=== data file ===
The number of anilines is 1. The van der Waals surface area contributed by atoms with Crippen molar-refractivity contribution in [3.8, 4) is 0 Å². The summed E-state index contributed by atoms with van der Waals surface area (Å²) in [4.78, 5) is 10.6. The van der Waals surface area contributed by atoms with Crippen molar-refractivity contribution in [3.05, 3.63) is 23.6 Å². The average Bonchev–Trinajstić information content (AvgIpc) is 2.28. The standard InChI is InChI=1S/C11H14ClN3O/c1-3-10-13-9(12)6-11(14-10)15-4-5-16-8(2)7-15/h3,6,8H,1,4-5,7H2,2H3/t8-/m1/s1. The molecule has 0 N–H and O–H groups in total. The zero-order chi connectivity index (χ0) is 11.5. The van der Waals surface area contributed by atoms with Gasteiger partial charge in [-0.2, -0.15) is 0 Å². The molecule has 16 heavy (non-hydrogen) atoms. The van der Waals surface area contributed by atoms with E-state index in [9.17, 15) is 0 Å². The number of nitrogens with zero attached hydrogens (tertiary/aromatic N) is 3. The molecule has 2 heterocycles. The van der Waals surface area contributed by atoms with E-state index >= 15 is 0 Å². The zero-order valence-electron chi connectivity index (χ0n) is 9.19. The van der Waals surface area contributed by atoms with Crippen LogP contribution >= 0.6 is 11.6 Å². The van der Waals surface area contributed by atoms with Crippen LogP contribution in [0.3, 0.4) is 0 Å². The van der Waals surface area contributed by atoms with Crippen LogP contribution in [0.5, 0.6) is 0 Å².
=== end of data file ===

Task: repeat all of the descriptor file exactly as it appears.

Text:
The number of anilines is 1. The van der Waals surface area contributed by atoms with Crippen molar-refractivity contribution in [3.8, 4) is 0 Å². The summed E-state index contributed by atoms with van der Waals surface area (Å²) in [4.78, 5) is 10.6. The van der Waals surface area contributed by atoms with Crippen molar-refractivity contribution in [3.05, 3.63) is 23.6 Å². The average Bonchev–Trinajstić information content (AvgIpc) is 2.28. The standard InChI is InChI=1S/C11H14ClN3O/c1-3-10-13-9(12)6-11(14-10)15-4-5-16-8(2)7-15/h3,6,8H,1,4-5,7H2,2H3/t8-/m1/s1. The molecule has 0 N–H and O–H groups in total. The zero-order chi connectivity index (χ0) is 11.5. The van der Waals surface area contributed by atoms with Gasteiger partial charge in [-0.2, -0.15) is 0 Å². The molecule has 16 heavy (non-hydrogen) atoms. The van der Waals surface area contributed by atoms with E-state index in [9.17, 15) is 0 Å². The number of nitrogens with zero attached hydrogens (tertiary/aromatic N) is 3. The molecule has 2 heterocycles. The van der Waals surface area contributed by atoms with E-state index >= 15 is 0 Å². The zero-order valence-electron chi connectivity index (χ0n) is 9.19. The van der Waals surface area contributed by atoms with Crippen LogP contribution >= 0.6 is 11.6 Å². The van der Waals surface area contributed by atoms with Crippen LogP contribution in [0.3, 0.4) is 0 Å². The van der Waals surface area contributed by atoms with Crippen LogP contribution in [0.5, 0.6) is 0 Å².